Explained: China’s Smear Campaign Against Indian COVID-19 Vaccine Being Supplied To Countries Across Globe

by Swarajya Staff - Jan 25, 2021 05:21 AM
Explained: China’s Smear Campaign Against Indian  COVID-19 Vaccine Being Supplied To Countries Across GlobeIndian consignment of vaccines for Bhutan (Source: Twitter)
Snapshot
  • Since the coronavirus pandemic began, India has been at the forefront of supplying medicines and generic drugs to other countries

    China is expectedly miffed as the quality and efficacy of Chinese vaccines have been questioned due to concealment of test data and lack of transparency

Chinese government’s mouthpiece Global Times has started a smear campaign against India’s vaccine diplomacy.

India has exported the Covishield vaccine produced by Serum Institute of India to Bangladesh, Bhutan, Nepal, Maldives, Myanmar, Seychelles, Mauritius etc. India is also set to export the vaccine to Afghanistan and Sri Lanka.

Apart from this, India has also exported the vaccine to Saudi Arabia, South Africa, Brazil, Morocco.

Many of the recipient countries have signed so-called vaccine pacts with India on a government-to-government basis to finalize the number of doses and determine whether they will be provided under grant assistance or under commercial terms.

According to a TOI report, Global Times has launched a “propaganda campaign” against India’s ‘Vaccine Maitri’ initiative.

Disregarding the human security goals amidst a world-wide pandemic that started from China, Global Times used a minor fire accident in the Serum Institute of India to question India’s capacity to manufacture the vaccine.

It also claimed that Indians in China were embracing the Chinese vaccine because of the perception of their superior quality over the Indian vaccines.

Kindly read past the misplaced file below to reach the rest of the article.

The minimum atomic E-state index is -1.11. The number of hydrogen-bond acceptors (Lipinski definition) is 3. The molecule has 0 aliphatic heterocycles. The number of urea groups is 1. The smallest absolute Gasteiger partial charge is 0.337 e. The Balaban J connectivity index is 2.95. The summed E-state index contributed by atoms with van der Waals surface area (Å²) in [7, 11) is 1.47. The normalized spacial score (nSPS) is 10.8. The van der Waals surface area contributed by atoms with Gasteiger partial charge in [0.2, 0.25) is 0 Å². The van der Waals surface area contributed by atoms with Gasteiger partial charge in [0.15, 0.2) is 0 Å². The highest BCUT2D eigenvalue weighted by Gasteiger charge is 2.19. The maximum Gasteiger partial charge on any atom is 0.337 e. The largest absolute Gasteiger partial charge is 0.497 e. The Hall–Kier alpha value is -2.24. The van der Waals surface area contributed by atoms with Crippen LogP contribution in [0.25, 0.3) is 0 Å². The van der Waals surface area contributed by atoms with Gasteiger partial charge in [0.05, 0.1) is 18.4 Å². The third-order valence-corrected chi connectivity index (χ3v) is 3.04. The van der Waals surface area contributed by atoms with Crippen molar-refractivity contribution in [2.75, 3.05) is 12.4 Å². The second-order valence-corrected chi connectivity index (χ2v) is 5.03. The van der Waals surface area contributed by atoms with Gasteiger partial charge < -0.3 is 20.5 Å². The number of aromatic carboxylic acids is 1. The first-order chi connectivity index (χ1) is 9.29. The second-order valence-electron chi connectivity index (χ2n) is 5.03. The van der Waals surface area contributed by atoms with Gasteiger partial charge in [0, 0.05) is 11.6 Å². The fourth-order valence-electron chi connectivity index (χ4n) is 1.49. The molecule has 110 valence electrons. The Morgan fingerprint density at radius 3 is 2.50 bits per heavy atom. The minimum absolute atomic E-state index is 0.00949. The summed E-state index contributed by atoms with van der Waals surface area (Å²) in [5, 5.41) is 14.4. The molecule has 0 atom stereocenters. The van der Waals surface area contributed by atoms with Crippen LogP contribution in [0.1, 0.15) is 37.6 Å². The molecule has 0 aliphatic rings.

It is understandable that China is miffed at India’s vaccine diplomacy.

Despite claiming political and economic influence in the region, the Chinese have had little to offer to the countries. Even its close ally Cambodia recently requested India for vaccines after receiving a million doses from China.

Nepal’s regulator is yet to approve the Chinese vaccine; the Maldives government said there was no indication of any delivery of Chinese delivery so far; and Bangladesh refused to the Chinese demand that it contributes towards the development cost of the vaccine, hence a deadlock has ensued.

At the same time, the quality and efficacy of Chinese vaccines have been questioned due to concealment of test data and lack of transparency in information.

Reportedly, Brazil was initially planning to deploy China’s Sinovac but ultimately decided to opt for India’s Bharat Biotech because of the concerns about the efficacy and safety of the Chinese vaccine.

Harsh Pant and Aarshi Tirkey note in an ORF article that China has one big comparative advantage over nearly every other country that it has largely been able to control the pandemic within its borders, and its economy is mostly back on track. However, lack of transparency is a big issue.

They note:

India is already known as pharmacy of the world. It is the largest producer of generic medicines, accounting for 20 percent of their global production. It meets 62 percent of the global demand for vaccines.

Since the coronavirus pandemic began, the country has been at the forefront of supplying medicines and generic drugs to others. India received requests from more than 100 countries for hydroxychloroquine (once thought to help treat COVID-19) and paracetamol (a painkiller), and sent supplies to Brazil, the United States, and Israel. By May 2020, India was spending $16 million on pharmaceuticals, test kits, and other medical equipment for about 90 countries.

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